|This poem was read at our party’s celebration of the 98th anniversary of the October Revolution. Both the poem itself and the brief biographical sketch of the poet reproduced above it illustrate as clearly as any lecture just what the revolution meant to the working classes of the USSR – and why the Soviet Union was such a beacon to the oppressed masses all over the world.
Vadim Konstantinovich Strelchenko was born in Kherson (southern Ukraine) in 1912. His father was a clerk, his mother a nurse. Soon after he was born, the Strelchenko family moved to Odessa (Black Sea port in southern Ukraine), where, after finishing seven-year (primary) school, Vadim entered a vocational school. Later, he worked in a factory as a metal worker.
Strelchenko published his first poem in the Odessa magazine Shkval (Squall) in 1929, and afterwards the budding poet’s verse was often printed in Odessa periodicals. After reading Strelchenko’s poems in 1931, the poet Edward Bagritsky gave them high marks and recommended that they be published in Krasnaya Nov (Red Virgin Soil), a major literary magazine printed at the time in Moscow.
In 1936, Vadim moved to Moscow and took up literature seriously. For a time, he studied at the Gorky Literary Institute, but soon dropped out.
His first book of verse, Poems of a Comrade, was published in 1937, and his second, My Photograph, which included the long poem Valentin, came out in 1941. During the war, many of Strelchenko’s poems were lost, and were therefore never published.
Despite his bad eyesight, which had exempted him from military service, as soon as the war broke out, Vadim joined the People’s Volunteer Corps and took part in many battles. He was killed in action near Vyazma (west of Moscow) in 1942.
At the front of his first published collection was a poem called Native Land, written in 1935, which ended with the prophetic words:
Earth’s singer, I earned my living,
Not by writing verses and ilk,
And in battle
I won’t be killed by a word –
This I swear by my mother’s milk.
May I march with a merry swing to the end,
For liars and misers a foe, not a friend,
Singing apples, round as a ball!
While the Flag with its red wing will defend
My life like a thick strong wall.
Recollecting the young poet, editor Alexei Surkov, himself a poet and a veteran of the Great Patriotic War, wrote: “He had come to us in Moscow from Odessa – a tall, big-boned, cheerful working lad. We were impressed by his striking appearance and by his original and talented verses, full of the turbulent joy of life. And we, the poets of that time, never doubted that Vadim would mature into one of the most interesting and powerful of all the worker-poets known to us at that time.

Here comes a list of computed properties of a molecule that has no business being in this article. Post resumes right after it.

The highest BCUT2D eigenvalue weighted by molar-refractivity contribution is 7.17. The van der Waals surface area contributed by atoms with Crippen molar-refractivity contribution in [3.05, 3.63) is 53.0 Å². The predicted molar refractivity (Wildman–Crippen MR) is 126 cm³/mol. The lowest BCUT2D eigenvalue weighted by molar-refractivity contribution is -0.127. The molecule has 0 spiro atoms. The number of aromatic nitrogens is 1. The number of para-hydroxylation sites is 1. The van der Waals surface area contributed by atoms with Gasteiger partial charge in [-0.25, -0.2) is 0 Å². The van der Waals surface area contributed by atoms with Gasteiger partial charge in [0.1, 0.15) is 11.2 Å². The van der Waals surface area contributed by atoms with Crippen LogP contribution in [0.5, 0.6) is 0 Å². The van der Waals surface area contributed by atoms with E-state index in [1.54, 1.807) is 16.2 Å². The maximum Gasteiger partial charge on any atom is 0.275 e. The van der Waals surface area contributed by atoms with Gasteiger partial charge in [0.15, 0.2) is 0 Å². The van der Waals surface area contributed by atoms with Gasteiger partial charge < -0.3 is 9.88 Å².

“Then came the war: this poet and lover of life joined the defenders of his country and he was cut off in his prime. Those were times when the flimsy red fabric of a flag was inadequate to shield the brave heart of the lyric poet.”
Is this a man I know? We’ve met before,
We’ve stood together at the tram-car’s door,
And by the loudspeaker out in the street.
It may be youth or age his looks attest,
In civvies or a soldier’s greatcoat dressed,
Too rushed for time he is acquaintances to greet.
We wait for the morning paper, he and I:
And how’s Madrid?
Any more raids today?
The Chinese? Got to Shanghai yet?
Poltava crèche started to admit?
(Oh, he’s a family man and literate –
He never misses a bit of news, I bet!)
And everywhere you go, he’s there again –
He’s going to Turkmenia by train,
He’s flying northward to the polar floes;
There, while the sea breaks underneath the ice,
He makes tea on a primus, cooks and fries,
Ready for work, no matter where he goes.
And always, everywhere, he feels at home,
‘Neath burning sun, in the freezing Arctic night,
He does his bit wherever he may roam,
Wherever he may be, he kindles light ...
He works on blueprints, ploughs and sows and reaps.
What songs he sings! About the far-off sea,
Of caravans and ships, or samovar tea,
Or planes. He sits on city councils too.
He sings in choirs and plays a concert grand,
He smiles from photos printed through the land;
A stranger, yet he seems well known to you.
Married, a bachelor, middling, thin or fat,
Born forty, thirty, twenty years before,
In Minsk, Odessa, Kharkov, Leningrad.
Look! There he goes in cities small and big
Wearing a labour badge or lilac sprig,
Upon his breast; to meet you always glad.
He loves the crowded, teeming, bustling squares,
A glass of wine with friends he gaily shares –
He’s a social fellow, citizen of our land ...
Whether he looks at me from the printed page,
Or from my mirror –
No matter what’s his age,
I’ve known him from my youth – this Soviet man!
by Vadim Strelchenko, 1938
Poem and sketch reproduced from Immortality, Verses by Soviet poets who laid down their lives in the Great Patriotic War of 1941-1945, published in 1978. Poem translation by Gladys Evans.